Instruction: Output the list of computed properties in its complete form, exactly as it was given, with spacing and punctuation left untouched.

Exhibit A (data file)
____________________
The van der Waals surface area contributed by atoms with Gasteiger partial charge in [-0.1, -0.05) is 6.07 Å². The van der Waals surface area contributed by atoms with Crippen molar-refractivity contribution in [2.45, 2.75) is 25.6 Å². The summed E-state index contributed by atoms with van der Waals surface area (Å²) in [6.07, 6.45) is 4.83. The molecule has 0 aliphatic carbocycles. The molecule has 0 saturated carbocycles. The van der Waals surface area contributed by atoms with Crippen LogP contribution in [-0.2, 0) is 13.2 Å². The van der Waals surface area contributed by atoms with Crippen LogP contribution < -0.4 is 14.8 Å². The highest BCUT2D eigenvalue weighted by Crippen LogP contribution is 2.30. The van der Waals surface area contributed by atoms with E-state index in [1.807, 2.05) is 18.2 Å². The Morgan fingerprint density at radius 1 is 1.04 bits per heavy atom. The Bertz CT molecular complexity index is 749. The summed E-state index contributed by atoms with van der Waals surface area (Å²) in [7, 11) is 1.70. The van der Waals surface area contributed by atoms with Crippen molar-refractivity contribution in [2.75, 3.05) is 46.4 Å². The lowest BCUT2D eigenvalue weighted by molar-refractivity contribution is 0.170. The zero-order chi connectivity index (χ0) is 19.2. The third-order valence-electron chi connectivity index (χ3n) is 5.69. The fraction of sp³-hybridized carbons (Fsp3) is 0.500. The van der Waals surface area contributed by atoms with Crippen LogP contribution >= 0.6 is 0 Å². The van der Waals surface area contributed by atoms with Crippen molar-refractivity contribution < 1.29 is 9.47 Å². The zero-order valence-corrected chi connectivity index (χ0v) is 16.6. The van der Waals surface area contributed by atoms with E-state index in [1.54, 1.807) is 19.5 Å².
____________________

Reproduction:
The van der Waals surface area contributed by atoms with Gasteiger partial charge in [-0.1, -0.05) is 6.07 Å². The van der Waals surface area contributed by atoms with Crippen molar-refractivity contribution in [2.45, 2.75) is 25.6 Å². The summed E-state index contributed by atoms with van der Waals surface area (Å²) in [6.07, 6.45) is 4.83. The molecule has 0 aliphatic carbocycles. The molecule has 0 saturated carbocycles. The van der Waals surface area contributed by atoms with Crippen LogP contribution in [-0.2, 0) is 13.2 Å². The van der Waals surface area contributed by atoms with Crippen LogP contribution < -0.4 is 14.8 Å². The highest BCUT2D eigenvalue weighted by Crippen LogP contribution is 2.30. The van der Waals surface area contributed by atoms with E-state index in [1.807, 2.05) is 18.2 Å². The Morgan fingerprint density at radius 1 is 1.04 bits per heavy atom. The Bertz CT molecular complexity index is 749. The summed E-state index contributed by atoms with van der Waals surface area (Å²) in [7, 11) is 1.70. The van der Waals surface area contributed by atoms with Crippen molar-refractivity contribution in [2.75, 3.05) is 46.4 Å². The lowest BCUT2D eigenvalue weighted by molar-refractivity contribution is 0.170. The zero-order chi connectivity index (χ0) is 19.2. The third-order valence-electron chi connectivity index (χ3n) is 5.69. The fraction of sp³-hybridized carbons (Fsp3) is 0.500. The van der Waals surface area contributed by atoms with Crippen LogP contribution >= 0.6 is 0 Å². The van der Waals surface area contributed by atoms with Crippen molar-refractivity contribution < 1.29 is 9.47 Å². The zero-order valence-corrected chi connectivity index (χ0v) is 16.6. The van der Waals surface area contributed by atoms with E-state index in [1.54, 1.807) is 19.5 Å².